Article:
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County Remains at Low COVID Community Level Despite Fast-Spreading Subvariant
By Jorge Casuso
February 10, 2023 -- A highly contagious COVID subvariant that has not resulted in an increase in hospitalizations and deaths is now the dominant strain in Los Angeles County, health officials said Friday.
Dubbed the "Kraken" by some scientists on Twitter, the rapidly spreading COVID-19 strain XBB.1.5 accounted for one-third of the cases countywide for the week ending January 21.
Nationwide, the subvariant -- which accounted for 43 percent of the cases a month ago -- now accounts for about three-fourths of the cases.
But the ominous-sounding moniker -- named after the folkloric sea monster -- is falsely alarming for a strain that shares symptoms with the typical cold or flu.
"While new emergent strains have the potential to drive surges in transmission, Los Angeles County is currently reporting a steady number of COVID-19 cases and hospitalizations compared to the week prior," County Health officials said Friday.
Meanwhile, virus-related deaths -- which averaged about 15 per day last week in the county of more than 10 million -- are "slightly lower from what was seen for most of January," officials said.
As a result, for the fourth consecutive week, LA County remains in the U.S. Centers for Disease Control's (CDC) Low COVID-19 Community Level, officials said.
In Santa Monica, cornonavirus cases have also remained steady, averaging fewer than 50 for the past four weeks, although three virus-related deaths were reported over the past eight days.
It typically takes about two weeks to report a death, Public Health officials have said.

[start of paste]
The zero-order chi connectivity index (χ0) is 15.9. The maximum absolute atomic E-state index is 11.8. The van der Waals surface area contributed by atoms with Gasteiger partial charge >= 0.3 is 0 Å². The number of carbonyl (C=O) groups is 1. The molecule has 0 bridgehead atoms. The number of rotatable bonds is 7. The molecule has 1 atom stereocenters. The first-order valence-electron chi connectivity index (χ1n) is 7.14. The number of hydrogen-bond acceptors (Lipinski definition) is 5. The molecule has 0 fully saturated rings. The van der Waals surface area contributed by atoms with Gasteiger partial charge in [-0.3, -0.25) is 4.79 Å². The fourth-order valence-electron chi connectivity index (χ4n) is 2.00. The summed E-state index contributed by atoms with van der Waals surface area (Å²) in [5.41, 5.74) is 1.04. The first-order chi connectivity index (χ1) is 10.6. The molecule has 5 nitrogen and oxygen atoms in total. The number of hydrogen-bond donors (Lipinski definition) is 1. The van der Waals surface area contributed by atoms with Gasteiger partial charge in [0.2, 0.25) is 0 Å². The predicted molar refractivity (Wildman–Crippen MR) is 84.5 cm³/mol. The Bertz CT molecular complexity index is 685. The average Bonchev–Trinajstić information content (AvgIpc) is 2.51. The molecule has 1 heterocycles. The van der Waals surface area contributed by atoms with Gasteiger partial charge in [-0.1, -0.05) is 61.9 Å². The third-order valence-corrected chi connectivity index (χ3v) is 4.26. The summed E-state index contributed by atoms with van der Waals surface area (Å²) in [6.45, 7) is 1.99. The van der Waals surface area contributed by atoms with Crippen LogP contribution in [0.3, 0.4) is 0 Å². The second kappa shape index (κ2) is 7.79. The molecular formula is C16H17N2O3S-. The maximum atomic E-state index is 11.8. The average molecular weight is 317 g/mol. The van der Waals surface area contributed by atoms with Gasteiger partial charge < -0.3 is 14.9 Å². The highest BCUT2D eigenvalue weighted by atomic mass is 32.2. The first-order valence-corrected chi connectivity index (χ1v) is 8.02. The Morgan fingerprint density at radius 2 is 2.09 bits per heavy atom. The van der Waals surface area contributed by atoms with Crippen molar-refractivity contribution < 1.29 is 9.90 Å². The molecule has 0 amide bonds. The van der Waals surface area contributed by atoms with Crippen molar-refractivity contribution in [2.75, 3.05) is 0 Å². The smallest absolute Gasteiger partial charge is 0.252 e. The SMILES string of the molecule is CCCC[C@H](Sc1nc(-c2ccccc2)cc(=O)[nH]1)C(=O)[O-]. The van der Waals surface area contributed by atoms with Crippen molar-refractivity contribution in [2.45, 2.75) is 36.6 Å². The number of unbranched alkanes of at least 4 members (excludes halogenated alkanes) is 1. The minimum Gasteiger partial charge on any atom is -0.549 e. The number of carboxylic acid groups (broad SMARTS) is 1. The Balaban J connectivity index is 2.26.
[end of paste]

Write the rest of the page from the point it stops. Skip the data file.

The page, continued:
The total number of cases confirmed in the City of 93,000 was 25,943, or an average of about 24 per day. There have been 294 virus-related deaths.
The number of positive cases reported by the County have become a poor indicator, since many, if not most, people test themselves at home and may not report results to the health authority.
Other symptoms can include fever, chills, fatigue, muscle or body aches, sore throat, nausea or vomiting and diarrhea, according to the American Medical Association (AMA).
Symptoms can last between five to seven days but vary from person to person, the AMA said on its website.
“Many people who are infected now are reporting mild symptoms like cough, congestion and a headache that could be confused with symptoms of the cold or flu,” said Andrea Garcia, the association's vice president of science, medicine and public health.
The latest dominant subvariant seems more resistant to immune system antibodies, allowing it to quickly spread among those who have been vaccinated and previously infected, experts said.
According to scientists, XBB.1.5 “appears to bind more tightly to cells in the human body than the predecessors,” Garcia said.
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